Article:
Somehow my story about last week's threat to Gov. Richardson didn't make it to The New Mexican's web site. I'll post it here.
As published in the Santa Fe New Mexican
When the going gets tough, the tough get going.
But when there’s a security threat going against the state Homeland Security Office, Homeland Security goes home.
At least that’s what happened this week when a woman called the Homeland Security Office threatening to shoot Gov. Bill Richardson, politicians in general and unnamed “Mexicans.”
According to Peter Olson, spokesman for the state Public Safety Department, a woman walked into the state Transportation Department and asked to use the phone Thursday afternoon shortly before 4 p.m.
She then called Homeland Security. Referring to “politicians,” the woman threatened to “line them up, Bill (Richardson) first, and get rid of them one by one.”
According to Olson’s press release, “The woman said approximately ten times in the conversation that she would ‘get a gun to shoot Mexicans.’ She stated that the next time a Mexican violated her rights; she would ‘shoot them.’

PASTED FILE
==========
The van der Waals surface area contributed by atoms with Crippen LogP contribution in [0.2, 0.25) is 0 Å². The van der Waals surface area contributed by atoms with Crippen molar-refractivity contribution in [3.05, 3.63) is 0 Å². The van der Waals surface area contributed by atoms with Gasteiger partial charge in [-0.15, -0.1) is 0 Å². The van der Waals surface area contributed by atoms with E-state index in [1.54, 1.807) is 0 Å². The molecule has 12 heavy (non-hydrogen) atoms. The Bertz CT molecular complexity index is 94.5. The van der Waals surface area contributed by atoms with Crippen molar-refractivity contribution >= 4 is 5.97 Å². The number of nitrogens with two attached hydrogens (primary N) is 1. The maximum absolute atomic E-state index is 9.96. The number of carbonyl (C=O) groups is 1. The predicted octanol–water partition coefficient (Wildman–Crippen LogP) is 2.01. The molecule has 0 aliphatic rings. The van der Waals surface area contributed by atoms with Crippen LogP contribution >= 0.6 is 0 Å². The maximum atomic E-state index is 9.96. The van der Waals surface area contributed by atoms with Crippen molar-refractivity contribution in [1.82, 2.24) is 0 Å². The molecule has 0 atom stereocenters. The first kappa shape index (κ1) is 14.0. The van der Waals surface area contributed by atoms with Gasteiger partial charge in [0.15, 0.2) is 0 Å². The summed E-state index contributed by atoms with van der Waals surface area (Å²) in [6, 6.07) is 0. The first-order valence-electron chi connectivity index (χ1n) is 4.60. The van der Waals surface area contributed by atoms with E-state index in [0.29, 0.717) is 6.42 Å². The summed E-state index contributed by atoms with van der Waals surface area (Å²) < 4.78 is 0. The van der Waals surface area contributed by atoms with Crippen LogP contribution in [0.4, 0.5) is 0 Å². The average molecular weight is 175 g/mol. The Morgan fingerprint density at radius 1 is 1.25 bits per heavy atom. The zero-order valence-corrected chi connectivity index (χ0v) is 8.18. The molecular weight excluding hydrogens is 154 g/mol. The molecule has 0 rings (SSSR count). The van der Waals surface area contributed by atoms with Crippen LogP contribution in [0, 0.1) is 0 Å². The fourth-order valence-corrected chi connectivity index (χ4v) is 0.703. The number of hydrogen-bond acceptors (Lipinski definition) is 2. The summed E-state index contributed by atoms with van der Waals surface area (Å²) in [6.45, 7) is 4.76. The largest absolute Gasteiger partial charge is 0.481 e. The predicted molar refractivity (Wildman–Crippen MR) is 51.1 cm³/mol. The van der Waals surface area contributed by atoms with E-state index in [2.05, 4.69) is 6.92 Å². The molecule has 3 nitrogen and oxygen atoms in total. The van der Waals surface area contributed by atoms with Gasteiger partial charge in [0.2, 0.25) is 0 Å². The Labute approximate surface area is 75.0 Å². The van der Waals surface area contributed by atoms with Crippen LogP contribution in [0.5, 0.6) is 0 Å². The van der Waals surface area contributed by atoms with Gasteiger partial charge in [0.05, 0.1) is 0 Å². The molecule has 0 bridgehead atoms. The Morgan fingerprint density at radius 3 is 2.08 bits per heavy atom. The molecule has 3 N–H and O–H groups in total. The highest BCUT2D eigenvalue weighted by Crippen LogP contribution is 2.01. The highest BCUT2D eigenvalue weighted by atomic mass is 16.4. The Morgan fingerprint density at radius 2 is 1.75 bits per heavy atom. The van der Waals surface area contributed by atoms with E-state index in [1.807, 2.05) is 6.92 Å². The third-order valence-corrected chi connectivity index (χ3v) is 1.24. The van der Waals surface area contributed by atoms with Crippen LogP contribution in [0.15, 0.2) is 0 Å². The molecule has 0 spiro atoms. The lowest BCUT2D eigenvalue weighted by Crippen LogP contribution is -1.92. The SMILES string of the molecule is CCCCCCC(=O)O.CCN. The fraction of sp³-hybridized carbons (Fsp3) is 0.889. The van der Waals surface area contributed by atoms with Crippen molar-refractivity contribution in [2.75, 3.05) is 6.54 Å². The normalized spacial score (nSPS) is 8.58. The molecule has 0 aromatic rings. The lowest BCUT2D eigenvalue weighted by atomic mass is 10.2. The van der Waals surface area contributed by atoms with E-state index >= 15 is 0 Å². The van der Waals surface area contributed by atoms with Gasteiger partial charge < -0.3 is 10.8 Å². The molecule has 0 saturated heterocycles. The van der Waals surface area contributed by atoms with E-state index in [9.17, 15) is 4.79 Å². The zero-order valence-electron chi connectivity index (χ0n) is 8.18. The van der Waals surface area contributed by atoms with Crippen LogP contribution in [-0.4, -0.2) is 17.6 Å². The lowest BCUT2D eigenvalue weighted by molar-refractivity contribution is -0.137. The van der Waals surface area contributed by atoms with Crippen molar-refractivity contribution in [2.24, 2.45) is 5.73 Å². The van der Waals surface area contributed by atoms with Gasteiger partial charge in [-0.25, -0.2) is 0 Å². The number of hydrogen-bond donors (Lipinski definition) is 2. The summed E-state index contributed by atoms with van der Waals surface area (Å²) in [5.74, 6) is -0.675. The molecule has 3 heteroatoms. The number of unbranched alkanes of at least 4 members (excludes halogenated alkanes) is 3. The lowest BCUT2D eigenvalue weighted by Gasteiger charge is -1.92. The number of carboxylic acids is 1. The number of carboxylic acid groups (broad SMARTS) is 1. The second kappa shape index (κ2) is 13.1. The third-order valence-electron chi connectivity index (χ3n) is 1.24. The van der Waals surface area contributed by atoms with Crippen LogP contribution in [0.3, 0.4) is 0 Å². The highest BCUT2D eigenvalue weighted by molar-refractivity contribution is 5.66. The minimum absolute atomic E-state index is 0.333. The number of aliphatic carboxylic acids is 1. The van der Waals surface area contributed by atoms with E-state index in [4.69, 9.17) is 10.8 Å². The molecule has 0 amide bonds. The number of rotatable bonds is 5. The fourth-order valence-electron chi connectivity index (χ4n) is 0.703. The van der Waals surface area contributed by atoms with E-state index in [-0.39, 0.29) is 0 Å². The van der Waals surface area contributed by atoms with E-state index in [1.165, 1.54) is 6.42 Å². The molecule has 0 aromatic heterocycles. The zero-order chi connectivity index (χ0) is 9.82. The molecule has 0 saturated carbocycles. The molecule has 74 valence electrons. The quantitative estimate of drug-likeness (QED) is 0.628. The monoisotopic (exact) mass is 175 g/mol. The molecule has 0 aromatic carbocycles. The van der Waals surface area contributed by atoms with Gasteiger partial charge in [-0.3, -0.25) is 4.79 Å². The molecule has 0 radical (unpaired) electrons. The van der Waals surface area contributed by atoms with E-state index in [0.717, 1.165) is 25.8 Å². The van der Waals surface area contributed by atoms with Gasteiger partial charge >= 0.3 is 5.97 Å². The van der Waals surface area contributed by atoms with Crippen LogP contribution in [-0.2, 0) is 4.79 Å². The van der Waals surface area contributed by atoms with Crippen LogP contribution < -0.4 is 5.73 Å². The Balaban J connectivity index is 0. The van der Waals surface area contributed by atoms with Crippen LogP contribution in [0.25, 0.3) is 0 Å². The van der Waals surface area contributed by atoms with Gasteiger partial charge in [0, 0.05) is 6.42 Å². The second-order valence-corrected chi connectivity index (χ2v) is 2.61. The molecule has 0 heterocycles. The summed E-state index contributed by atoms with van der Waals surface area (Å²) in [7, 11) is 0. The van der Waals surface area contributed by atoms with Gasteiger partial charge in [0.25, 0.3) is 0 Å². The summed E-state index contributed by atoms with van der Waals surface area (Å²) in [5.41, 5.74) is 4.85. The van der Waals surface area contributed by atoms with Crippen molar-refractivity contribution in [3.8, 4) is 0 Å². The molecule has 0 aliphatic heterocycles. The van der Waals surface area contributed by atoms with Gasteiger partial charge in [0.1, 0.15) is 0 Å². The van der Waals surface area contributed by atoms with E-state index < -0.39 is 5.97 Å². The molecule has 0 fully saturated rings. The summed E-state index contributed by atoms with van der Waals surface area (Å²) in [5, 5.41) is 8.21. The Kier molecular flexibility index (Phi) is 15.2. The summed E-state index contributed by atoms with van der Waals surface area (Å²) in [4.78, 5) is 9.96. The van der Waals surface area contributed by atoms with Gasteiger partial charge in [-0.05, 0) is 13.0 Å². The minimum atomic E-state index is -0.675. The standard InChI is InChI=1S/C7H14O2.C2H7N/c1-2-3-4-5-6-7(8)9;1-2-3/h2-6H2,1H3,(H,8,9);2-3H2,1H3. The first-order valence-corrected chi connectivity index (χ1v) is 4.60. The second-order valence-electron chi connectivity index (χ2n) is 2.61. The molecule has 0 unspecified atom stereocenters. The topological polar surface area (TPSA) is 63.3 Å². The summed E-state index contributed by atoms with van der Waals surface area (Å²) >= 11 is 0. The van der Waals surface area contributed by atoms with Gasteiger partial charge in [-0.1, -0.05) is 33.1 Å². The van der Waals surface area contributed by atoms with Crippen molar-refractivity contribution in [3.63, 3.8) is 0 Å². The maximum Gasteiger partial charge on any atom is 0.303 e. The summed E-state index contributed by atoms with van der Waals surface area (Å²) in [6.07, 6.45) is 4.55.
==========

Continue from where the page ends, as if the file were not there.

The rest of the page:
“The woman kept referring to immigration policies and used racial slurs against Mexicans throughout the course of the conversation,” Olson said.
Richardson was in Boston Thursday, attending meetings for the upcoming Democratic National Convention, of which he is chairman.
The woman’s image was captured on a security camera. However, she left the office before police arrived.
Homeland Security employees were sent home Thursday afternoon, Olson said. The office reopened Friday morning.
Annette Sobel, director of the Homeland Security Office, couldn’t be reached for comment Friday.
A spokeswoman for the governor’s office declined to comment referring questions to Public Safety Secretary John Denko.
Denko was quoted in the press release saying, “This represents another example of the increasing number of threats made against Governor Richardson since he assumed office in January of 2003. All security precautions will be taken to insure his safety.”
In the past year Denko and other administration officials have given security as a reason for Richardson’s state police drivers driving at 100 mph speeds and for not disclosing some details of Richardson’s travels.
But Olson said Friday couldn’t quantify how much the threats had been increasing because he didn’t know how many threats have been made against Richardson.
“We haven’t been keeping track,” he said.
State police have investigated threats against the governor that have included phone calls as well as “people yelling things from crowds,” Olson said.
Few of the threats have been publicized. In January, state police evacuated most of the Capitol — although reporters in the press room were not told to leave — for a police bomb squad to investigate a “suspicious package” in Richardson’s parking space in the underground parking garage. The governor wasn’t in the building.
Police haven’t disclosed details about the package. No arrests were ever made.
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